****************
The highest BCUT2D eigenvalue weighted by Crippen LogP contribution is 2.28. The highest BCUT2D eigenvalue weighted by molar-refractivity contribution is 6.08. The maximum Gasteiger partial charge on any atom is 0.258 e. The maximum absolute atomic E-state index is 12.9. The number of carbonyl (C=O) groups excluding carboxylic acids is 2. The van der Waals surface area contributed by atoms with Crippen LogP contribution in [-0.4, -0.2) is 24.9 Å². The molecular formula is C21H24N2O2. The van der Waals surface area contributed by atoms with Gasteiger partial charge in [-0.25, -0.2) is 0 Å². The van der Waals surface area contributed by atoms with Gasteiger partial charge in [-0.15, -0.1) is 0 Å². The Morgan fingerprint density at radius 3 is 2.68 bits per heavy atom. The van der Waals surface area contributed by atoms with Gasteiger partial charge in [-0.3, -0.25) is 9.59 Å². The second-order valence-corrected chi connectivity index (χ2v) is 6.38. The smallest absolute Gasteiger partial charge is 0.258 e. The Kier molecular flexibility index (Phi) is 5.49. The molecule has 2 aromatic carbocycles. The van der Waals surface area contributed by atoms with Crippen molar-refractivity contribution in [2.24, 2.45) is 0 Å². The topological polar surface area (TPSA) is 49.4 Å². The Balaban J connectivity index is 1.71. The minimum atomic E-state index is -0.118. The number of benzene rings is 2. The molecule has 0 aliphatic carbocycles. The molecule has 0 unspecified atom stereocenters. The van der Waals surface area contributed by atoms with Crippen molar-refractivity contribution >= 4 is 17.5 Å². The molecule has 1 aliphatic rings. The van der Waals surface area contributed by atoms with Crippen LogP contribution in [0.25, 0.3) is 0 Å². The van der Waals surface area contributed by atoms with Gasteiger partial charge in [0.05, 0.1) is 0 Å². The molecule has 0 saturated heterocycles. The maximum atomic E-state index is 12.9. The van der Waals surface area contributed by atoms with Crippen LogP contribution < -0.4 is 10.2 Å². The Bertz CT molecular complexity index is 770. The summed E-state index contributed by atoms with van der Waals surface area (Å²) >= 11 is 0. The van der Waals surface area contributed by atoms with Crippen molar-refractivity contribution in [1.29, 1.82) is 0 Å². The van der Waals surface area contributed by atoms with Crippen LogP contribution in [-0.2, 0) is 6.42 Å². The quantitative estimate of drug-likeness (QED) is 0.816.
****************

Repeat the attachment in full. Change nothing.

The highest BCUT2D eigenvalue weighted by Crippen LogP contribution is 2.28. The highest BCUT2D eigenvalue weighted by molar-refractivity contribution is 6.08. The maximum Gasteiger partial charge on any atom is 0.258 e. The maximum absolute atomic E-state index is 12.9. The number of carbonyl (C=O) groups excluding carboxylic acids is 2. The van der Waals surface area contributed by atoms with Crippen LogP contribution in [-0.4, -0.2) is 24.9 Å². The molecular formula is C21H24N2O2. The van der Waals surface area contributed by atoms with Gasteiger partial charge in [-0.25, -0.2) is 0 Å². The van der Waals surface area contributed by atoms with Gasteiger partial charge in [-0.15, -0.1) is 0 Å². The Morgan fingerprint density at radius 3 is 2.68 bits per heavy atom. The van der Waals surface area contributed by atoms with Gasteiger partial charge in [-0.3, -0.25) is 9.59 Å². The second-order valence-corrected chi connectivity index (χ2v) is 6.38. The smallest absolute Gasteiger partial charge is 0.258 e. The Kier molecular flexibility index (Phi) is 5.49. The molecule has 2 aromatic carbocycles. The van der Waals surface area contributed by atoms with Crippen molar-refractivity contribution in [2.24, 2.45) is 0 Å². The topological polar surface area (TPSA) is 49.4 Å². The Balaban J connectivity index is 1.71. The minimum atomic E-state index is -0.118. The number of benzene rings is 2. The molecule has 0 aliphatic carbocycles. The molecule has 0 unspecified atom stereocenters. The van der Waals surface area contributed by atoms with Crippen molar-refractivity contribution >= 4 is 17.5 Å². The molecule has 1 aliphatic rings. The van der Waals surface area contributed by atoms with Crippen LogP contribution in [0.25, 0.3) is 0 Å². The van der Waals surface area contributed by atoms with Gasteiger partial charge in [0.05, 0.1) is 0 Å². The molecule has 0 saturated heterocycles. The maximum atomic E-state index is 12.9. The van der Waals surface area contributed by atoms with Crippen LogP contribution < -0.4 is 10.2 Å². The Bertz CT molecular complexity index is 770. The summed E-state index contributed by atoms with van der Waals surface area (Å²) >= 11 is 0. The van der Waals surface area contributed by atoms with Crippen molar-refractivity contribution in [1.29, 1.82) is 0 Å². The van der Waals surface area contributed by atoms with Crippen LogP contribution in [-0.2, 0) is 6.42 Å². The quantitative estimate of drug-likeness (QED) is 0.816.